3 things to know about Biden’s Alaska oil decision

By Heather Richards, Niina H. Farah | 02/02/2023 07:24 AM EST

The White House insisted the administration is still deciding whether to approve the massive Willow oil and gas project in Alaska, even as the Interior Department pushed it forward.

Biden and National Petroleum Reserve-Alaska

President Joe Biden's administration advanced a major oil project that, if approved, would be located in the National Petroleum Reserve-Alaska (pictured right). AP Photo/Andrew Harnik(Biden); Bob Wick/BLM/Flickr (National Petroleum Reserve-Alaska)

A massive oil and gas project in the Arctic sits on a knife’s edge — and along with it perhaps President Joe Biden’s climate legacy — as administration officials weigh whether to approve an $8 billion drilling project on federal lands that’s fiercely opposed by environmentalists.

The Biden administration advanced ConocoPhillips’ Willow project Wednesday, releasing a final environmental review that embraced a constricted version of the project that would still allow drilling of more than 200 wells in the approximately 24-million-acre National Petroleum Reserve-Alaska. Still, officials were quick to stress that Willow could be further restricted or even denied in a final record of decision that will be released no sooner than 30 days from the date the environmental analysis is published in the Federal Register.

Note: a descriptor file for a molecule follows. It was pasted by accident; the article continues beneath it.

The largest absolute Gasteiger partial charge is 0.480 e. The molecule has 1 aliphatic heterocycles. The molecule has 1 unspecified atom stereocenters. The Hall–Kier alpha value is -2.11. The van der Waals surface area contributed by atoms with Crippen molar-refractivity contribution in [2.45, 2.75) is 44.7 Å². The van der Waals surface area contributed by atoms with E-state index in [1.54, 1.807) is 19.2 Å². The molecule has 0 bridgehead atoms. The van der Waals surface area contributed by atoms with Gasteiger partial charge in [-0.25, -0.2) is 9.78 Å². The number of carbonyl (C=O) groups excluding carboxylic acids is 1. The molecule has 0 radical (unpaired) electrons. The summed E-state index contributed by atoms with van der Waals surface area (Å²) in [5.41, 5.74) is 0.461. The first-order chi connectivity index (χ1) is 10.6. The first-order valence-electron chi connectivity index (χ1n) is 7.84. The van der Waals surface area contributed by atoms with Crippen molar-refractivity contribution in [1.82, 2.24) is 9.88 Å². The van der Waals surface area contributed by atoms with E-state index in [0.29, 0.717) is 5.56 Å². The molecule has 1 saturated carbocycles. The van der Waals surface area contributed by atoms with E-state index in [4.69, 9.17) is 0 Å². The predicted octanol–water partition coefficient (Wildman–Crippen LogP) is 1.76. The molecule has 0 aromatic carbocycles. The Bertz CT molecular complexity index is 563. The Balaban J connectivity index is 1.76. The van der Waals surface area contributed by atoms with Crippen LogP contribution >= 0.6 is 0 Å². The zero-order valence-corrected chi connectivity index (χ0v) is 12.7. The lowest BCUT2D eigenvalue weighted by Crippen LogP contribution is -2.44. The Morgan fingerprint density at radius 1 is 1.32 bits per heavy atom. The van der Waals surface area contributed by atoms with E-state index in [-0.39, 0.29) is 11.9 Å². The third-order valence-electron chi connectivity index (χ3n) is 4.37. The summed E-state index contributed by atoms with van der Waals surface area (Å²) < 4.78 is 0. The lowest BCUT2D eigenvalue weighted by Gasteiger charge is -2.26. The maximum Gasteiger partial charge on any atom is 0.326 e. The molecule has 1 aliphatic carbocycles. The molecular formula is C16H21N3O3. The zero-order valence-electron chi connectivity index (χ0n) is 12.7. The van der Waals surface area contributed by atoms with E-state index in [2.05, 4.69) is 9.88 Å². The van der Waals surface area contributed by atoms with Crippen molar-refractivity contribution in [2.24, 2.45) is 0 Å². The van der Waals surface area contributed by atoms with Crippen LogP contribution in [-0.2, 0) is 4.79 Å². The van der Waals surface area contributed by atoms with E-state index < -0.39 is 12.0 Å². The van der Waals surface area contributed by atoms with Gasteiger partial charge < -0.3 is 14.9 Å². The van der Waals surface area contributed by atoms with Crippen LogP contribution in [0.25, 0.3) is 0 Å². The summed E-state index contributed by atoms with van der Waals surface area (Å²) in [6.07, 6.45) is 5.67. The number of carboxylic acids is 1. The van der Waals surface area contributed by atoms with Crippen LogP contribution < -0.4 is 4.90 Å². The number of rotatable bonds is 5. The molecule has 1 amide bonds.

“Let me just be clear: No decision has been made on this,” White House press secretary Karine Jean-Pierre said in a press conference Wednesday while defending the president’s commitment to climate action.


“He continues to deliver on historic climate change action while carrying out the law and meeting our energy needs. Again, no decision has been made yet.”

Observers say the Biden administration insistence that the project is still in limbo in this final stretch shows that the White House is considering multiple factors, including the politics of energy prices and the unique vulnerability of the Arctic region to climate change before it makes a consequential decision.

“I am optimistic that the door is still open,” said Karlin Itchoak, the Alaska senior regional director for the Wilderness Society, which opposes the project. “The administration appears to still be considering further reductions to the size of the project, and still has the opportunity to do the right thing.”

Should the administration block Willow, it would be the first time in history a president has barred drilling for oil and gas on public lands due to climate change. But despite the Biden administration’s focus on climate, the president is still aware of the country’s need for oil and gas and hesitant to be seen as restricting supply, a conundrum that the White House has needed to maneuver around during the last two years, said Paul Bledsoe, a former climate official for then-President Bill Clinton.